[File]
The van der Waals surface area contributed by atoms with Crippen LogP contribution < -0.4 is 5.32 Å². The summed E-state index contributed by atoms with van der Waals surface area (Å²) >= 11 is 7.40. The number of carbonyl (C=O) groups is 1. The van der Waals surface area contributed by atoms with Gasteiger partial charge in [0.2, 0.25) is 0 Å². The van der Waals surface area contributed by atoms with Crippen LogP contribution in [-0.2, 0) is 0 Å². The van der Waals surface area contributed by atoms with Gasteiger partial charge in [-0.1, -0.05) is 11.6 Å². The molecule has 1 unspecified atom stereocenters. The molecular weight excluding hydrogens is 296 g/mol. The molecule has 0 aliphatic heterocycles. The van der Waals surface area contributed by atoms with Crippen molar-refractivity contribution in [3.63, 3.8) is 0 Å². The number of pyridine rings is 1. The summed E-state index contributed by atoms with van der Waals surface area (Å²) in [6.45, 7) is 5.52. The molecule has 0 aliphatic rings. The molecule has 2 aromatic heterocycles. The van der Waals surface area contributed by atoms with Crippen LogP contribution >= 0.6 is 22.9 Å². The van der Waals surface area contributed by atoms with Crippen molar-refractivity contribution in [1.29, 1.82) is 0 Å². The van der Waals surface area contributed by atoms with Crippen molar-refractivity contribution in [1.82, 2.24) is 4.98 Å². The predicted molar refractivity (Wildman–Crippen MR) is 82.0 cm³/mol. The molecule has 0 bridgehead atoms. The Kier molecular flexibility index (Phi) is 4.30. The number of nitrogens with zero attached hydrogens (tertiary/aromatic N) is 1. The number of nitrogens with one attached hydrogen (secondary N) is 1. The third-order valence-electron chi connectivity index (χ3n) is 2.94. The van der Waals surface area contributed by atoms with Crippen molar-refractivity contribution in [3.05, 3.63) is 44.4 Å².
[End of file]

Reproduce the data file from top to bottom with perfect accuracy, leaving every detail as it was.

The van der Waals surface area contributed by atoms with Crippen LogP contribution < -0.4 is 5.32 Å². The summed E-state index contributed by atoms with van der Waals surface area (Å²) >= 11 is 7.40. The number of carbonyl (C=O) groups is 1. The van der Waals surface area contributed by atoms with Gasteiger partial charge in [0.2, 0.25) is 0 Å². The van der Waals surface area contributed by atoms with Crippen LogP contribution in [-0.2, 0) is 0 Å². The van der Waals surface area contributed by atoms with Gasteiger partial charge in [-0.1, -0.05) is 11.6 Å². The molecule has 1 unspecified atom stereocenters. The molecular weight excluding hydrogens is 296 g/mol. The molecule has 0 aliphatic heterocycles. The van der Waals surface area contributed by atoms with Crippen molar-refractivity contribution in [3.63, 3.8) is 0 Å². The number of pyridine rings is 1. The summed E-state index contributed by atoms with van der Waals surface area (Å²) in [6.45, 7) is 5.52. The molecule has 0 aliphatic rings. The molecule has 2 aromatic heterocycles. The van der Waals surface area contributed by atoms with Crippen LogP contribution >= 0.6 is 22.9 Å². The van der Waals surface area contributed by atoms with Crippen molar-refractivity contribution in [1.29, 1.82) is 0 Å². The van der Waals surface area contributed by atoms with Crippen molar-refractivity contribution in [1.82, 2.24) is 4.98 Å². The predicted molar refractivity (Wildman–Crippen MR) is 82.0 cm³/mol. The molecule has 0 bridgehead atoms. The Kier molecular flexibility index (Phi) is 4.30. The number of nitrogens with zero attached hydrogens (tertiary/aromatic N) is 1. The number of nitrogens with one attached hydrogen (secondary N) is 1. The third-order valence-electron chi connectivity index (χ3n) is 2.94. The van der Waals surface area contributed by atoms with Crippen molar-refractivity contribution in [3.05, 3.63) is 44.4 Å².